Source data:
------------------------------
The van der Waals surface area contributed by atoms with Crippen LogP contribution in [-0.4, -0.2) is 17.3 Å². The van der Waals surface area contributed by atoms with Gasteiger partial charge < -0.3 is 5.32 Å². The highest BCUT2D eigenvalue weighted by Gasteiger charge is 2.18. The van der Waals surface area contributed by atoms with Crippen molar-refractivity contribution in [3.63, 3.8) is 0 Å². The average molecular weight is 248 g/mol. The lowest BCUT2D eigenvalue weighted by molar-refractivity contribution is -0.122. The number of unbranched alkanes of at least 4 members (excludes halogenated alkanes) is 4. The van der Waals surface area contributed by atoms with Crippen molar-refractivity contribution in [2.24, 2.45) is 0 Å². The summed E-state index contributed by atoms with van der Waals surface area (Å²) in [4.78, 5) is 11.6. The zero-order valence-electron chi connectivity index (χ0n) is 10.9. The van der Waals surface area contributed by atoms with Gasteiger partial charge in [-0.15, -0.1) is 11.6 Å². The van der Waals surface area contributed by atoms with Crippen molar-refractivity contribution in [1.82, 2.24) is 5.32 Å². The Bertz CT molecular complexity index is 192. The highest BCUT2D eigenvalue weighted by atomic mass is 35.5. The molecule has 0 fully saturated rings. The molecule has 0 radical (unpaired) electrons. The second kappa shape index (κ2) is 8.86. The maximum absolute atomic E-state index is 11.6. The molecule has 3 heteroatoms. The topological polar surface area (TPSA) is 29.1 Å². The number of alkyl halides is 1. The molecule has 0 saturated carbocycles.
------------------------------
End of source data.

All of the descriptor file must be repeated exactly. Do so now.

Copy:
The van der Waals surface area contributed by atoms with Crippen LogP contribution in [-0.4, -0.2) is 17.3 Å². The van der Waals surface area contributed by atoms with Gasteiger partial charge < -0.3 is 5.32 Å². The highest BCUT2D eigenvalue weighted by Gasteiger charge is 2.18. The van der Waals surface area contributed by atoms with Crippen molar-refractivity contribution in [3.63, 3.8) is 0 Å². The average molecular weight is 248 g/mol. The lowest BCUT2D eigenvalue weighted by molar-refractivity contribution is -0.122. The number of unbranched alkanes of at least 4 members (excludes halogenated alkanes) is 4. The van der Waals surface area contributed by atoms with Crippen molar-refractivity contribution in [2.24, 2.45) is 0 Å². The summed E-state index contributed by atoms with van der Waals surface area (Å²) in [4.78, 5) is 11.6. The zero-order valence-electron chi connectivity index (χ0n) is 10.9. The van der Waals surface area contributed by atoms with Gasteiger partial charge in [-0.15, -0.1) is 11.6 Å². The van der Waals surface area contributed by atoms with Crippen molar-refractivity contribution in [1.82, 2.24) is 5.32 Å². The Bertz CT molecular complexity index is 192. The highest BCUT2D eigenvalue weighted by atomic mass is 35.5. The molecule has 0 fully saturated rings. The molecule has 0 radical (unpaired) electrons. The second kappa shape index (κ2) is 8.86. The maximum absolute atomic E-state index is 11.6. The molecule has 3 heteroatoms. The topological polar surface area (TPSA) is 29.1 Å². The number of alkyl halides is 1. The molecule has 0 saturated carbocycles.